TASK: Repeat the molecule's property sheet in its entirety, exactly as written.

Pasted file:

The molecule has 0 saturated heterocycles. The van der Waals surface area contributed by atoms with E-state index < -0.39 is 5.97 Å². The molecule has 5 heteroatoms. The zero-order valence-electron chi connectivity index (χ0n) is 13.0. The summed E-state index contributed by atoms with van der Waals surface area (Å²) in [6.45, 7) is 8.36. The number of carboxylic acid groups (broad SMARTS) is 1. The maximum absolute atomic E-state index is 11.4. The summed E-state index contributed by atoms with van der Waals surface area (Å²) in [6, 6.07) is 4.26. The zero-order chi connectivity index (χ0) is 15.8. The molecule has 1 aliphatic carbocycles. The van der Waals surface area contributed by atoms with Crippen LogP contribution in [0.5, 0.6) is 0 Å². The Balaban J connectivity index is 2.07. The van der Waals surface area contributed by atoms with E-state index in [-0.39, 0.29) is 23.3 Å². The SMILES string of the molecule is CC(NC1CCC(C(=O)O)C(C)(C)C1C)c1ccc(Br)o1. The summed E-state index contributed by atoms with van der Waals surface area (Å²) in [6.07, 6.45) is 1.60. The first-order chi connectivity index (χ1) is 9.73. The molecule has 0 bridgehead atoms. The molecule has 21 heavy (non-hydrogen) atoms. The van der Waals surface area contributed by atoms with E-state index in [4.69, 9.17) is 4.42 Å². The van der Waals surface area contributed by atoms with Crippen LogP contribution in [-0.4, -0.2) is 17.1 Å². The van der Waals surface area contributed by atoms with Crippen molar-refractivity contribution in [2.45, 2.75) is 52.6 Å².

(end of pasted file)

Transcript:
The molecule has 0 saturated heterocycles. The van der Waals surface area contributed by atoms with E-state index < -0.39 is 5.97 Å². The molecule has 5 heteroatoms. The zero-order valence-electron chi connectivity index (χ0n) is 13.0. The summed E-state index contributed by atoms with van der Waals surface area (Å²) in [6.45, 7) is 8.36. The number of carboxylic acid groups (broad SMARTS) is 1. The maximum absolute atomic E-state index is 11.4. The summed E-state index contributed by atoms with van der Waals surface area (Å²) in [6, 6.07) is 4.26. The zero-order chi connectivity index (χ0) is 15.8. The molecule has 1 aliphatic carbocycles. The van der Waals surface area contributed by atoms with Crippen LogP contribution in [0.5, 0.6) is 0 Å². The Balaban J connectivity index is 2.07. The van der Waals surface area contributed by atoms with E-state index in [-0.39, 0.29) is 23.3 Å². The SMILES string of the molecule is CC(NC1CCC(C(=O)O)C(C)(C)C1C)c1ccc(Br)o1. The summed E-state index contributed by atoms with van der Waals surface area (Å²) in [6.07, 6.45) is 1.60. The first-order chi connectivity index (χ1) is 9.73. The molecule has 0 bridgehead atoms. The molecule has 21 heavy (non-hydrogen) atoms. The van der Waals surface area contributed by atoms with E-state index in [4.69, 9.17) is 4.42 Å². The van der Waals surface area contributed by atoms with Crippen LogP contribution in [-0.4, -0.2) is 17.1 Å². The van der Waals surface area contributed by atoms with Crippen molar-refractivity contribution in [2.45, 2.75) is 52.6 Å².